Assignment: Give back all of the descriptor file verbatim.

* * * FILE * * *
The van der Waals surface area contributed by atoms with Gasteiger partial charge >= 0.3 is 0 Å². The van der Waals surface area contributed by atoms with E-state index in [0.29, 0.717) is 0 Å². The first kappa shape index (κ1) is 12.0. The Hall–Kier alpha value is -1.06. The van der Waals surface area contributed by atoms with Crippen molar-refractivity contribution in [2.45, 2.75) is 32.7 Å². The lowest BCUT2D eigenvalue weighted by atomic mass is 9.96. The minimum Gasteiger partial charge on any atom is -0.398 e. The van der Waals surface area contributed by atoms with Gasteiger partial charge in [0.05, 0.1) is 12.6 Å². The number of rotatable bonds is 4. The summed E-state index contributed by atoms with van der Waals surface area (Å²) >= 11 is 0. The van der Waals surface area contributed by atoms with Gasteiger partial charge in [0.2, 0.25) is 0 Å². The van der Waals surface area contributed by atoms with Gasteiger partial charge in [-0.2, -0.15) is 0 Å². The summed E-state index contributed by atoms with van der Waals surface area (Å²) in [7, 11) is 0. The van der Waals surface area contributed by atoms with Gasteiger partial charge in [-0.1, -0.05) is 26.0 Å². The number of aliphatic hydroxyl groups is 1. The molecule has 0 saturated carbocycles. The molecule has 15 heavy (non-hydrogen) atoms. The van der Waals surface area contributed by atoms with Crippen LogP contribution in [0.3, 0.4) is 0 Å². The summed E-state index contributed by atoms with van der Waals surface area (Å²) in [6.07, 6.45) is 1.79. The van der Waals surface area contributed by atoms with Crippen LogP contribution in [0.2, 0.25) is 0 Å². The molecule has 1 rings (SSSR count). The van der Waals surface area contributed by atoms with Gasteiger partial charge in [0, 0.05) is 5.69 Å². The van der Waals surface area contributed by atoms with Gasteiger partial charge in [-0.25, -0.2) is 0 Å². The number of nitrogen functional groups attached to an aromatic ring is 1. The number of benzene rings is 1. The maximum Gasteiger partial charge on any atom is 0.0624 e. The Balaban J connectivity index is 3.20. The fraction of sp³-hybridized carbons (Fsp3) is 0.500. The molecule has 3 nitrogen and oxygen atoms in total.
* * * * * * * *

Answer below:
The van der Waals surface area contributed by atoms with Gasteiger partial charge >= 0.3 is 0 Å². The van der Waals surface area contributed by atoms with E-state index in [0.29, 0.717) is 0 Å². The first kappa shape index (κ1) is 12.0. The Hall–Kier alpha value is -1.06. The van der Waals surface area contributed by atoms with Crippen molar-refractivity contribution in [2.45, 2.75) is 32.7 Å². The lowest BCUT2D eigenvalue weighted by atomic mass is 9.96. The minimum Gasteiger partial charge on any atom is -0.398 e. The van der Waals surface area contributed by atoms with Gasteiger partial charge in [0.05, 0.1) is 12.6 Å². The number of rotatable bonds is 4. The summed E-state index contributed by atoms with van der Waals surface area (Å²) >= 11 is 0. The van der Waals surface area contributed by atoms with Gasteiger partial charge in [0.2, 0.25) is 0 Å². The van der Waals surface area contributed by atoms with Gasteiger partial charge in [-0.2, -0.15) is 0 Å². The summed E-state index contributed by atoms with van der Waals surface area (Å²) in [7, 11) is 0. The van der Waals surface area contributed by atoms with Gasteiger partial charge in [-0.1, -0.05) is 26.0 Å². The number of aliphatic hydroxyl groups is 1. The molecule has 0 saturated carbocycles. The molecule has 15 heavy (non-hydrogen) atoms. The van der Waals surface area contributed by atoms with Crippen LogP contribution in [0.3, 0.4) is 0 Å². The summed E-state index contributed by atoms with van der Waals surface area (Å²) in [6.07, 6.45) is 1.79. The van der Waals surface area contributed by atoms with Crippen LogP contribution in [0.2, 0.25) is 0 Å². The molecule has 1 rings (SSSR count). The van der Waals surface area contributed by atoms with Gasteiger partial charge in [0, 0.05) is 5.69 Å². The van der Waals surface area contributed by atoms with Gasteiger partial charge in [-0.25, -0.2) is 0 Å². The number of nitrogen functional groups attached to an aromatic ring is 1. The number of benzene rings is 1. The maximum Gasteiger partial charge on any atom is 0.0624 e. The Balaban J connectivity index is 3.20. The fraction of sp³-hybridized carbons (Fsp3) is 0.500. The molecule has 3 nitrogen and oxygen atoms in total.